Content Warning: Mentions of sexual violence from 21:45 onward.
The patriarchal families of ancient Rome—headed by a father with extreme authority—may seem like an inflexible social structure, but there are exceptions to every rule: Foreigners, sex workers, and enslaved people did not have access to the legal institution of marriage, so they formed families beyond the bounds of convention. Their stories aren’t recorded in letters or histories written by elite men, but they do come down to us as the plot of Roman comedies written by Plautus and Terence. In this episode, Priscilla Lee ’25 chats with Prof. Hannah Sorscher to explore a few of these plays, both as evidence for unconventional families in real life, and as subversive yet subtle criticisms of the Roman family ideal.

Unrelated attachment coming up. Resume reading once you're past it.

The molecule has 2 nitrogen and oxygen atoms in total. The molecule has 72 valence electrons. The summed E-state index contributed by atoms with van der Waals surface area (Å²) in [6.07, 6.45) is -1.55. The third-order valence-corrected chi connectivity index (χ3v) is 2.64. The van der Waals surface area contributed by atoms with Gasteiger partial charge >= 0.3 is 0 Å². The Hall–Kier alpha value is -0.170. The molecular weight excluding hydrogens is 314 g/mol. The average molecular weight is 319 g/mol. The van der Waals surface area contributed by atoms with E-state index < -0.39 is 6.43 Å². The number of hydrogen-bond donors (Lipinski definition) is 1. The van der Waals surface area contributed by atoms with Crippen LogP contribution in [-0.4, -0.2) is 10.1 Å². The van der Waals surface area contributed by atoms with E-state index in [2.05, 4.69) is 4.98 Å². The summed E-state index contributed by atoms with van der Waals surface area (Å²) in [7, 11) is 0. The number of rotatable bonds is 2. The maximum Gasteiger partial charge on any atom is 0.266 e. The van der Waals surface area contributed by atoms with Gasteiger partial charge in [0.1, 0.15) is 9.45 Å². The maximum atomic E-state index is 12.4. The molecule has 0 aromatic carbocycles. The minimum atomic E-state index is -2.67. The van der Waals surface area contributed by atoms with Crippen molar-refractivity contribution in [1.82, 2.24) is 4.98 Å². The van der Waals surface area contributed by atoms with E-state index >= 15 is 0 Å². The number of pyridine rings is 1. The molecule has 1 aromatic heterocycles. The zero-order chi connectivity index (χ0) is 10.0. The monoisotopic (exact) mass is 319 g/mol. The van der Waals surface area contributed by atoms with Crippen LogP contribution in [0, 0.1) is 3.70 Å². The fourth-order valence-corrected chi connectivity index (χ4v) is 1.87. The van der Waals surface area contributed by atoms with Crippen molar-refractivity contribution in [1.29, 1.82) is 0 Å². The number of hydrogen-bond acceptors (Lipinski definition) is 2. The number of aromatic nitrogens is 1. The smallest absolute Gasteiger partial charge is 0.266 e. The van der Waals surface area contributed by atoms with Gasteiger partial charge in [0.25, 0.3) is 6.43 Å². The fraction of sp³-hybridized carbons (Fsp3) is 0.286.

Episode notes and further reading may be found here.